New Zealand is divided into 28 regions, and each region offers something unique. Below we briefly summarize the regions in the South Island and what you might see on your travels.
Nelson is high in sunshine hours and next to a beautiful coastline which you will see a lot of, especially if you are walking or kayaking in the Abel Tasman National Park. The Golden Bay Area is worth a drive over Takaka Hill. The little towns of Collingwood, Pohara, and Takaka are great for an explored.
The small town of Picton is where the Interislander Ferry arrives and whilst it is easy to jump straight in your car and drive out of the town, it is a pleasant stopover for lunch or a night before your next destination. It is also the departure point for a number of water taxis that can take you to some fantastic lodges in the Marlborough Sounds inlets.
3. West Coast
The rugged West Coast is low in population and high in spectacular coastal and glacier scenery. Punakaiki or the Pancake Rocks are a popular road trip stop, as is the seal colony at Cape Foulwind near Westport. As you head further South down the coast there are the two glaciers, Franz Josef and Fox. Franz Josef is a bustling little town that offers a warm meal and bed and some hot pools to warm up with after a day of hiking on the glaciers.
The beautiful little settlement of Okarito is worth a detour to. Hire a kayak and meander your way through the lagoon.
Lonely Planet recently listed Christchurch as one of the top ten cities lists. Since the earthquakes of 2010/2011, the city is going through a major rebuild and each month there are new buildings completed. There are innovative places to visit like The Tannery. You can also check out Sumner and Lyttleton and view the city from the Port Hills.
Kaikoura is a small town based on the East Coast, in North Canterbury. This is home to one of the most popular whale watching places in the country. Slightly inland is the resort town of Hanmer Springs. The popular hot springs are perfect to relax in after a day of skiing, mountain biking, or hiking.
South Canterbury is a popular dairy farming region, and Ashburton is typical of a town that supplies the local farming community. Geraldine is well worth a stop. This small town has a number of gourmet food shops, including the ever-popular Barkers, for fruit syrups and jams.
6. Mt Cook
Aoraki, Mount Cook, is the highest mountain in New Zealand. Located in the Mackenzie Region, there are the small towns of Lake Tekapo and Twizel nearby. Tekapo Springs offers hot pools, ice skating, and tubing depending on the season. This region offers day hikes into the Aoraki National Park.
Wanaka is located under an hour’s drive from Queenstown and is sometimes referred to as Queenstown’s laid-back cousin. Located next to a lake, the region offers walks, cycling, and winter ski activities.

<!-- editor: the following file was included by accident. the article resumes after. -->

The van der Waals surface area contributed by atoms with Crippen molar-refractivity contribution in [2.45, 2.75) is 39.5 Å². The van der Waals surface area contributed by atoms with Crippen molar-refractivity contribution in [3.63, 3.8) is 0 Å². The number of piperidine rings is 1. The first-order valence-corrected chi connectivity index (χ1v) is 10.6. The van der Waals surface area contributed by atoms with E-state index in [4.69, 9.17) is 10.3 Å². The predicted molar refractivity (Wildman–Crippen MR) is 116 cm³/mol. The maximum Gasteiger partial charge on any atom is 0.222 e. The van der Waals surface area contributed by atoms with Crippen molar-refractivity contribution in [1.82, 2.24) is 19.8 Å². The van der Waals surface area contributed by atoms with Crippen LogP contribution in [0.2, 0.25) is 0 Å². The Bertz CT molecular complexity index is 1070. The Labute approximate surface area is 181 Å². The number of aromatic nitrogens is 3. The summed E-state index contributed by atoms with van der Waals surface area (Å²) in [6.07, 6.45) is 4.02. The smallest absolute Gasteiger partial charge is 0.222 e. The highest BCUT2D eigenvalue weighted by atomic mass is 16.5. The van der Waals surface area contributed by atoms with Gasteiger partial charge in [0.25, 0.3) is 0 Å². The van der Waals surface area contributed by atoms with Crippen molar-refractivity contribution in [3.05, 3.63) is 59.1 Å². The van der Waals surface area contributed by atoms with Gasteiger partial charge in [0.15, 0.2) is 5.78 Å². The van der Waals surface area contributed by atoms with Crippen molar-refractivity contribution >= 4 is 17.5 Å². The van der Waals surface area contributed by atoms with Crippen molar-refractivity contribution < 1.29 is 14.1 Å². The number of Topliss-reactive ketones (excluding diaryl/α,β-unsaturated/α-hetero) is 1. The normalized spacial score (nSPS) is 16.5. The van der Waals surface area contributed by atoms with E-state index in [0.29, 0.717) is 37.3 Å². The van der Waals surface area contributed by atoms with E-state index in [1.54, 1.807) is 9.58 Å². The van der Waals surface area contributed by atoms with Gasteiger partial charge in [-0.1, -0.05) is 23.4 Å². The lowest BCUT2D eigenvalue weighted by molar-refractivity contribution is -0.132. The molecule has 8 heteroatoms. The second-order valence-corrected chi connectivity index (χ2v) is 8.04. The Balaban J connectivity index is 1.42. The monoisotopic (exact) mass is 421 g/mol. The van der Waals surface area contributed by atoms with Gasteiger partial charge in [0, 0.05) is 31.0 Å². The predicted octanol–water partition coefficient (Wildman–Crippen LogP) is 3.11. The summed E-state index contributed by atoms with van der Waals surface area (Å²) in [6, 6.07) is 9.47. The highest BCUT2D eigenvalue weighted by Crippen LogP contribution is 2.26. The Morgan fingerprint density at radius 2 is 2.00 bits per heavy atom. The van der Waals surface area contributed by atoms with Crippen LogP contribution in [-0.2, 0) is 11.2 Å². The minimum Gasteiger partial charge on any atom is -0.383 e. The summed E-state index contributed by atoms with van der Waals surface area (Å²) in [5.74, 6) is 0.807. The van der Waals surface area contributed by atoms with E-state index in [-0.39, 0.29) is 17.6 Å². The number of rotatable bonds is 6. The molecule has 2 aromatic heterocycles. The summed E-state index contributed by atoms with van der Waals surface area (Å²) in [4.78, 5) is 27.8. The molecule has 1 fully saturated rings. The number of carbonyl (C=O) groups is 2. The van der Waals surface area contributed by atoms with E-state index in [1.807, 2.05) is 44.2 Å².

Known as the adventure capital of the world, Queenstown is located next to a lake, surrounded by mountains, and offers an endless array of activities. Think skydiving, bungy jumping, lugging, canyon swinging, mountain biking, jet boating, and of course skiing and snowboarding in the winter months. A popular shortish drive from Queenstown is up to Glenorchy, home to Paradise Valley and a starting/finishing point of the popular Route burn track.
The Central Otago region of the South Island includes the very popular Central Otago Rail Trail. This three-day bike ride takes you through 150 km of the region. The scenery is varied, including farmland, viaducts, rocky landscapes, preserved gold mining settlements, and even tunnels.
Dunedin is the second-largest city on the South Island. Its history is steeped in Scottish culture, In fact, the rough layout of parts of the town is based on Edinburgh. Many street names are similar. Dunedin is home to the very popular Otago University, and you can not avoid the prevalent student culture that exists during semester time in the city. If you drive out of the city, you can meander your way up the Otago Peninsula. It is known as an ecotourism destination.
Some of the most breathtaking scenery in the world can be found in Fiordland. This is home to the Milford Track, the Kepler Track, Te Anau and the Doubtful, and Milford Sounds. There are self-drive options that will take you right into the Milford Sound area, as well as boat cruises, kayak trips, and scenic flights. To arrange to walk off the tracks, you need to book your accommodation and transport via the Department of Conservation Website.
The rugged coastline of the Catlins offers the opportunity to park up for lunch near penguins, seals, and sea lions. The small town of Bluff is the access point to the rough and wild Fouveaux Straight, which leads to Stewart Island. Invercargill is the main city of this region.